Canadian Agency Upholds
Unions in Echlin Case
UE members backed the right to organize in March
1998 as the U.S. government held a hearing on a complaint brought by UE and other unions
that charged the Mexican government and Echlin manage-ment of violating the rights of
workers at Echlins ITAPSA plant. The U.S. government upheld that complaint in August
of last year; last month the Canadian govern-ment issued a similar finding.
The Canadian agency that administers the NAFTA labor side agreement issued
a report on Dec. 15 charging the Mexican government with failing to enforce its own laws
and regulations when workers at the U.S.-owned ITAPSA automotive plant tried to organize
an independent union.
The decision by Canadas National Administrative Office sets the
stage for consultation between Mexican and Canadian Labor Ministers aimed at protecting
workers rights in Mexico.
Canadas first labor rights complaint under the NAFTA side agreement
was filed by the Canadian Steelworkers with the support of other members of the
trinational Echlin/Dana Workers Alliance, including UE. UE Genl. Sec.-Treas. Bob Clark was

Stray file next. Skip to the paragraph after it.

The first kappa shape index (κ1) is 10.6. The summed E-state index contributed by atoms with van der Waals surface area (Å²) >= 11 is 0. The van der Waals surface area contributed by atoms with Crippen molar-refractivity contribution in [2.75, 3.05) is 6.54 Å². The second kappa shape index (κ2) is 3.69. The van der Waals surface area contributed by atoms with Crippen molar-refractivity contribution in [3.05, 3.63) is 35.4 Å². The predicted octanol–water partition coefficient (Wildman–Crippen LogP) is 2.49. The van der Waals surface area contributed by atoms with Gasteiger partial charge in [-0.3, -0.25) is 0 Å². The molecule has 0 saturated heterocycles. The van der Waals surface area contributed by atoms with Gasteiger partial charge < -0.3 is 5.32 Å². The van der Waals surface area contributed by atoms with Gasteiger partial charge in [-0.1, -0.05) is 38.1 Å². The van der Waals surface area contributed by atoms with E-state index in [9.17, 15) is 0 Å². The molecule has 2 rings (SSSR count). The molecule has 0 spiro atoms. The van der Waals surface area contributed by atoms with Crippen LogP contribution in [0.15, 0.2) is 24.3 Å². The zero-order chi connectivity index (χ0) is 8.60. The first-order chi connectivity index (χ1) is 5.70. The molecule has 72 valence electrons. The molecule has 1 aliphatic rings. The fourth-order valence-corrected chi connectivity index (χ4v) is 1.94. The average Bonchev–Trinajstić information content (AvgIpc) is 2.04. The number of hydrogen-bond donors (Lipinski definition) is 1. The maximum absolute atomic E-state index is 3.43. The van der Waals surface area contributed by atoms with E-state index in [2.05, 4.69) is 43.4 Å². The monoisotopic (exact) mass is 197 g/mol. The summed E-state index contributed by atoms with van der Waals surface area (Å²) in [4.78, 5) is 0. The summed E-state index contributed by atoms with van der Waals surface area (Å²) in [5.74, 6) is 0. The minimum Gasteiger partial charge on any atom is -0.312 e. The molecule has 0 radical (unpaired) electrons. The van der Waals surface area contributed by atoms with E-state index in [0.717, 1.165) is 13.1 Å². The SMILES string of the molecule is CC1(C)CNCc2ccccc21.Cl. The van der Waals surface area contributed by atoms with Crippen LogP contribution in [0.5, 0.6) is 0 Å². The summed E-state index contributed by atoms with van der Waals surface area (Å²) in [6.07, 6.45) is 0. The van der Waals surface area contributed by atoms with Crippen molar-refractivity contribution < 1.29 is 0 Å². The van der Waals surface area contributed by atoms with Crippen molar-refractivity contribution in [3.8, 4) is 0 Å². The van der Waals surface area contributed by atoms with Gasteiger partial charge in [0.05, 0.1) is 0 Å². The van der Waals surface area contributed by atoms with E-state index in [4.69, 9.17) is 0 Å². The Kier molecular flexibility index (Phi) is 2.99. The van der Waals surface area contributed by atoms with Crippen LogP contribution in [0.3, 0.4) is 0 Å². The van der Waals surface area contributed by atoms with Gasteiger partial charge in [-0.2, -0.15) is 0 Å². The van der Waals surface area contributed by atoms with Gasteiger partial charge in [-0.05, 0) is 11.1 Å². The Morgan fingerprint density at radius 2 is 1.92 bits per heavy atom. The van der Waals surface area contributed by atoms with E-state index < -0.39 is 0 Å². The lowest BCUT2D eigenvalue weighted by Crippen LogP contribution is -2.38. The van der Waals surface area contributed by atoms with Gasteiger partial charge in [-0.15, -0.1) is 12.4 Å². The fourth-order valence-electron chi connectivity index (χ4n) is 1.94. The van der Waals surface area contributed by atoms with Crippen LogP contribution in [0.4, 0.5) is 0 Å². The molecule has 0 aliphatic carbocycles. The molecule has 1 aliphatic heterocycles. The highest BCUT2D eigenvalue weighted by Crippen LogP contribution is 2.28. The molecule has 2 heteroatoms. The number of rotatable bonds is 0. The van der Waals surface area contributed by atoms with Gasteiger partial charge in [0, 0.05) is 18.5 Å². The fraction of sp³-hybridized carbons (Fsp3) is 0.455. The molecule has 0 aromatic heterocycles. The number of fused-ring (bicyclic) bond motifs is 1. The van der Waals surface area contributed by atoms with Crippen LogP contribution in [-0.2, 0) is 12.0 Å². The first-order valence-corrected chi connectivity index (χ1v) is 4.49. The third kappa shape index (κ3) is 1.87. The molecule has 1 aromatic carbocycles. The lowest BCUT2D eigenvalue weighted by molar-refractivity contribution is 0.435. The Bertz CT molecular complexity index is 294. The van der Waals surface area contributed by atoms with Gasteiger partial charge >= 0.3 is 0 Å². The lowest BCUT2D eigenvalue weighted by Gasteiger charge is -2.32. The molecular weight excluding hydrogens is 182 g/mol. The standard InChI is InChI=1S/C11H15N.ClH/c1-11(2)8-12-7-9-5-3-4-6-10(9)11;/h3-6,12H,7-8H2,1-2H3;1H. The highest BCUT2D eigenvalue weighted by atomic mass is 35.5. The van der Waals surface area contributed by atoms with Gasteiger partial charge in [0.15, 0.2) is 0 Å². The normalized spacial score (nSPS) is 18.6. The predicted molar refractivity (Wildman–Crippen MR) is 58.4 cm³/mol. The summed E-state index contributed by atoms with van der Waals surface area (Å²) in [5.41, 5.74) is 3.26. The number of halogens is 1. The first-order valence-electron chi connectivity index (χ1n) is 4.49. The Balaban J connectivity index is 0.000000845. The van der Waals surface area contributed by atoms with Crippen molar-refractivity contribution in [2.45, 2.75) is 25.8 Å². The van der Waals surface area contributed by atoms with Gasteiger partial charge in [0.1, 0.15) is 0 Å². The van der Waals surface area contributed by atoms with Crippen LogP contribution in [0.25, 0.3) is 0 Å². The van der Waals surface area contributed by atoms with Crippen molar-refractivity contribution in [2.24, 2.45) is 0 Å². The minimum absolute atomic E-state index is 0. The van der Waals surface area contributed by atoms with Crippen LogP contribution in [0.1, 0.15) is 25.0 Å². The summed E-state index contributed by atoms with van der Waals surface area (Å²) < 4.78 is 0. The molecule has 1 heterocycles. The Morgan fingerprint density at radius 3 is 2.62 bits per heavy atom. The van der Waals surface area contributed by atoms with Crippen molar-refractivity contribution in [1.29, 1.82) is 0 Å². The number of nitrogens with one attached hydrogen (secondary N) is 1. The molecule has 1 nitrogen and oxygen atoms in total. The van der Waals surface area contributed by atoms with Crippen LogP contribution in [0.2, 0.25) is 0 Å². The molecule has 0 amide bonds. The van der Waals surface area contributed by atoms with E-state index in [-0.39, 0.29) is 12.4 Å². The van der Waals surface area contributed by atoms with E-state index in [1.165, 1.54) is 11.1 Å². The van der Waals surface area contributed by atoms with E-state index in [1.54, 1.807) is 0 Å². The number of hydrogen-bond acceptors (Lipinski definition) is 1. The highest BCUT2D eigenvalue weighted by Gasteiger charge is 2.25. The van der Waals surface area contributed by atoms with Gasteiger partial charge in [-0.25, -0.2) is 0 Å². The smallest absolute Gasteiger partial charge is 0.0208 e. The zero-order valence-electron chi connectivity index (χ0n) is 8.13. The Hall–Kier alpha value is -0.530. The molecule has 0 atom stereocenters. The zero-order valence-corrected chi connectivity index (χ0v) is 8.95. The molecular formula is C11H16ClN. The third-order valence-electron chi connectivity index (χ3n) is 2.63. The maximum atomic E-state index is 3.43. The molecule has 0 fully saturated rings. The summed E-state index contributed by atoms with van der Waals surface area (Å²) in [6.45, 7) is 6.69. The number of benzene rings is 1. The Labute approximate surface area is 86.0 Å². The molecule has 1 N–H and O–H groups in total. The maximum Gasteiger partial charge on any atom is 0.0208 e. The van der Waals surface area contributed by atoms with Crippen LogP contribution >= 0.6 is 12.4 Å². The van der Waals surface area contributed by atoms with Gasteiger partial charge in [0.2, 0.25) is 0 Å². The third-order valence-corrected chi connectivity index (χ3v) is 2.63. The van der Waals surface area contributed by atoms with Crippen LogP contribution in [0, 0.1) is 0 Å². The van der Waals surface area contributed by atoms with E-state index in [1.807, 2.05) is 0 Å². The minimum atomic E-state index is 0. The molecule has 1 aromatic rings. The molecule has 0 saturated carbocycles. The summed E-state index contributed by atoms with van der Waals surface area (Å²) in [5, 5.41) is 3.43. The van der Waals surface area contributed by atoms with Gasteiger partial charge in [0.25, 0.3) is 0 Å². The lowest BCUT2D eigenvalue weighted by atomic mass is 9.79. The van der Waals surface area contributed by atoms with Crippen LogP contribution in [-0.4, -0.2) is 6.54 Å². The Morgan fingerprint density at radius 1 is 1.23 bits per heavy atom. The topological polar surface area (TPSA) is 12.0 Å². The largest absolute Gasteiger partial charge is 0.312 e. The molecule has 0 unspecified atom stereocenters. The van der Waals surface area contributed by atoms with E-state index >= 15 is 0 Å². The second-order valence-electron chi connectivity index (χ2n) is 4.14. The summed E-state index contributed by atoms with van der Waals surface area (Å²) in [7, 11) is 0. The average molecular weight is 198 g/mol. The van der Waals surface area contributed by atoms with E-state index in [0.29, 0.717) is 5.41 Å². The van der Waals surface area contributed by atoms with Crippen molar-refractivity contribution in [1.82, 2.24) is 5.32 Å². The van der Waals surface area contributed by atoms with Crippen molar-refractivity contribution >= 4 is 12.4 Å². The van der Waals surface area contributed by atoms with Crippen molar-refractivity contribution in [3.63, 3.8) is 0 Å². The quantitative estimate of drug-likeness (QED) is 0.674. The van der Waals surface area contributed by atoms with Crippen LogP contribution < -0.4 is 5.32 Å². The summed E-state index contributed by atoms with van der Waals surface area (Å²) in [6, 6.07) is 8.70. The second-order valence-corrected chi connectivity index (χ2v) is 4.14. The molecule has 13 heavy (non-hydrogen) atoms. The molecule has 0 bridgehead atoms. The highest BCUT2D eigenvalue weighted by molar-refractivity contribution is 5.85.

the only U.S. speaker in testimony before the Canadian NAO on Sept. 14.
PARALLELS U.S. CASE
The Canadian case parallels the case filed with the U.S. NAO by UE and the
Dana Workers Alliance last year. In August, the U.S. NAO ruled that the Mexican government
failed to enforce its own laws protecting worker rights and agreed with the unions that
Echlin management allowed thugs from a government-controlled union to disrupt a vote for
an independent union in September 1997. (The ITAPSA plant was owned by Echlin Inc.; the
Dana Corp. purchased Echlin in July 1998.)
As a result of the U.S. NAO decision, consultations between the U.S. and
Mexican governments have been initiated in the US case, with no outcome expected for
The Canadian NAO decision calls for discussions between Canadian Labour
Minister Claudette Bradshaw and her Mexican counterpart on the neutrality of Mexicos
labor tribunals and procedural guarantees for unions appearing before it. As well, the
labor ministers must review balloting procedures at votes to determine which union is to
represent workers, so that workers freedom of association rights are protected.
Access for workers to the contents of their collective agreements, and to
the bylaws of unions representing them, will also be the subject of discussions between
the labor ministers, according to the recommendation.